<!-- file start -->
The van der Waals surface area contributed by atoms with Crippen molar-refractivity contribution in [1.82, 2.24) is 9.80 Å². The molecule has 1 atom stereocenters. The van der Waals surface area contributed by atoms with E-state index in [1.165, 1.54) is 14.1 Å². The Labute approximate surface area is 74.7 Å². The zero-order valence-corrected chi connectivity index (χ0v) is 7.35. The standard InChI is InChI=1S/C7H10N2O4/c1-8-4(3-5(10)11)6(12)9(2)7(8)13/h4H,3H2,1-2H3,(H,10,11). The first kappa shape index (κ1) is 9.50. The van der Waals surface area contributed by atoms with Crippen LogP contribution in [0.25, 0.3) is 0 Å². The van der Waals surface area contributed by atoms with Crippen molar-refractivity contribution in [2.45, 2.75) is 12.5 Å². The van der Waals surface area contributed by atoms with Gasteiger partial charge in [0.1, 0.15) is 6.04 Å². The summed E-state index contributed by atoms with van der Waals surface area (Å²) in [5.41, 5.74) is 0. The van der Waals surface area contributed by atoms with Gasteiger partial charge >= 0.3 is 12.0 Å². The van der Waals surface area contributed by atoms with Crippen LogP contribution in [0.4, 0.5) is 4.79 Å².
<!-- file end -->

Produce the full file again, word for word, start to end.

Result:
The van der Waals surface area contributed by atoms with Crippen molar-refractivity contribution in [1.82, 2.24) is 9.80 Å². The molecule has 1 atom stereocenters. The van der Waals surface area contributed by atoms with E-state index in [1.165, 1.54) is 14.1 Å². The Labute approximate surface area is 74.7 Å². The zero-order valence-corrected chi connectivity index (χ0v) is 7.35. The standard InChI is InChI=1S/C7H10N2O4/c1-8-4(3-5(10)11)6(12)9(2)7(8)13/h4H,3H2,1-2H3,(H,10,11). The first kappa shape index (κ1) is 9.50. The van der Waals surface area contributed by atoms with Crippen LogP contribution in [0.25, 0.3) is 0 Å². The van der Waals surface area contributed by atoms with Crippen molar-refractivity contribution in [2.45, 2.75) is 12.5 Å². The van der Waals surface area contributed by atoms with Gasteiger partial charge in [0.1, 0.15) is 6.04 Å². The summed E-state index contributed by atoms with van der Waals surface area (Å²) in [5.41, 5.74) is 0. The van der Waals surface area contributed by atoms with Gasteiger partial charge >= 0.3 is 12.0 Å². The van der Waals surface area contributed by atoms with Crippen LogP contribution in [0.4, 0.5) is 4.79 Å².